Tag Archives: Thai Lawyers for Human Rights

“This is considered unusual in legal practice”

On 27 June 2018, human rights lawyer Prawet Praphanukul was found guilty of sedition and sentenced to 16 months in prison. This is a somewhat surprising outcome in a case where the lawyer challenged the courts. With five others, Prawet was arrested  by the military on 29 April 2017. The six were detained on lese […]

An “election” that cannot be free or fair

We at PPT have long pointed out that notions of Thailand’s junta delivering a free and fair election are ridiculous. In several posts we have shown why this is impossible. There has been relatively little discussion of this so far, but as the “election” becomes a site of debate, there’s more discussion of the nature […]

Observation a crime under the junta

Back on 31 July 2016, two members of Thai Lawyers for Human Rights (TLHR) observed a “Talk for Freedom” seminar on the military junta’s then draft constitution that was meant to be approved in a referendum. In order to ensure a positive vote, the junta had banned any discussion of its constitution that it deemed […]

More judicial harassment

The military dictatorship has repeatedly used the judiciary to harass its political opponents. It has also repeatedly used this harassment against individuals. It is at it again. One such case is Arnon Nampa, a human rights lawyer who is also anti-junta and a member of Resistant Citizen. He is associated with Thai Lawyers for Human […]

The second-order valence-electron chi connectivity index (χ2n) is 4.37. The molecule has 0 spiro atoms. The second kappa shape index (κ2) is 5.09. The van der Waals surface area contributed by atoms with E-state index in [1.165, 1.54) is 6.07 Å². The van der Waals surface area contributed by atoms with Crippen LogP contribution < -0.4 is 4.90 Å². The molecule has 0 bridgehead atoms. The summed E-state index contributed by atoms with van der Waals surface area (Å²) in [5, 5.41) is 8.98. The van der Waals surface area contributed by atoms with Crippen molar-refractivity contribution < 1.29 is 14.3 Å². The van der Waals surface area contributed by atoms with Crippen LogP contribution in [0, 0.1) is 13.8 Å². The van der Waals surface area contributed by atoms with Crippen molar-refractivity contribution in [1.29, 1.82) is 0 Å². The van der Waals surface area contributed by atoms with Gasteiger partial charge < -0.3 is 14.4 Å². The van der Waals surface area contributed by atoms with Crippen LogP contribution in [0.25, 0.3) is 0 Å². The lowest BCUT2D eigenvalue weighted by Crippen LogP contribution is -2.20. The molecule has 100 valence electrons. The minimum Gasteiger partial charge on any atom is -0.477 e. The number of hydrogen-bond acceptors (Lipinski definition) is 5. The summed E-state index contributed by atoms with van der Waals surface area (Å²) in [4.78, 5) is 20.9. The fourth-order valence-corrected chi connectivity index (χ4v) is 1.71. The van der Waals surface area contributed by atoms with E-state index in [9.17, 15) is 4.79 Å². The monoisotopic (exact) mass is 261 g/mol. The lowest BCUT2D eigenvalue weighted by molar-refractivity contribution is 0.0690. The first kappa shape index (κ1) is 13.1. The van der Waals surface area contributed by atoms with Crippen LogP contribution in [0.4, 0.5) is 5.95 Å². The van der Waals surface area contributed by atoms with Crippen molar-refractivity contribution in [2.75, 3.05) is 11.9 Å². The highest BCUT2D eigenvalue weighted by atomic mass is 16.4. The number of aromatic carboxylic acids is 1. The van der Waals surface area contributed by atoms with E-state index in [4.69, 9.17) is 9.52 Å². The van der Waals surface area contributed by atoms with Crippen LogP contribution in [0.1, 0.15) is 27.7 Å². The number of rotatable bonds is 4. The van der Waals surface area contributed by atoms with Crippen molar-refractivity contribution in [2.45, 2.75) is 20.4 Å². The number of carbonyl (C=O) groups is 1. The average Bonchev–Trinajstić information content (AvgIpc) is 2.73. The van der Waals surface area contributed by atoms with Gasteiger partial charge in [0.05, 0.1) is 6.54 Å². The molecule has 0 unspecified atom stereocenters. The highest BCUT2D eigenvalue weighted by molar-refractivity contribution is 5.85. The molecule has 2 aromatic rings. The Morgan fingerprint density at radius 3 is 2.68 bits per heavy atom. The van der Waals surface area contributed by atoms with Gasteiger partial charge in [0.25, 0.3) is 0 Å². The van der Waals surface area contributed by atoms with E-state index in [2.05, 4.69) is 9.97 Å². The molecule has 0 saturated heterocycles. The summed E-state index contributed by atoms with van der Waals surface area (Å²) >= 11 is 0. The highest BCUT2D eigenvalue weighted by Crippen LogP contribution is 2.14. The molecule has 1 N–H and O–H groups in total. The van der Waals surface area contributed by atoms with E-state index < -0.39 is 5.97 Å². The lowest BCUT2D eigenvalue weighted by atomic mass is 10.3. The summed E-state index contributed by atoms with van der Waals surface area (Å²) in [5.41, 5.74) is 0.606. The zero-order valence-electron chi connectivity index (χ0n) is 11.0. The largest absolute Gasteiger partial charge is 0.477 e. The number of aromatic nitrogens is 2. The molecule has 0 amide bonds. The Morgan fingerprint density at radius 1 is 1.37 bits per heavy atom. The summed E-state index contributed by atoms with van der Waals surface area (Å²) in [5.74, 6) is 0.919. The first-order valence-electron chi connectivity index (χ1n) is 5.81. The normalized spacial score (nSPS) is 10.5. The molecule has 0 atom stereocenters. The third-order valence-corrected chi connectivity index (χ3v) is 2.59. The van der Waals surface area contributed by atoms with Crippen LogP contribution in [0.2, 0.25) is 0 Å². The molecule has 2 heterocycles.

Royal secrecy deepens

King Vajiralongkorn’s reign has been characterized by fear and secrecy. The fear has spread throughout society. Fear of getting on the wrong side of a powerful man said to be vicious and cruel. Fear of his enforcers, including the junta. Fear of doing the wrong thing. Fear of the royalists patrolling royal boundaries. Fear of […]

On Constitution Day

Constitution Day remains a holiday, but most of the meaning of the event has been drained away by palace propaganda aided and abetted by decades of royalist governments. Pravit Rojanaphruk at Khaosod asks: “what’s really left to really celebrate?” It is a good question. Eight and a half decades after the 1932 revolt put the […]

Sanctioning and campaigning II

In an earlier post, we mentioned the case of a military court having accepted a case against several people who participated in seminar last year discussing the junta-backed charter. The point we didn’t make, and should have was that three of those charged are human rights lawyers who, it is reported, “merely observe the event” […]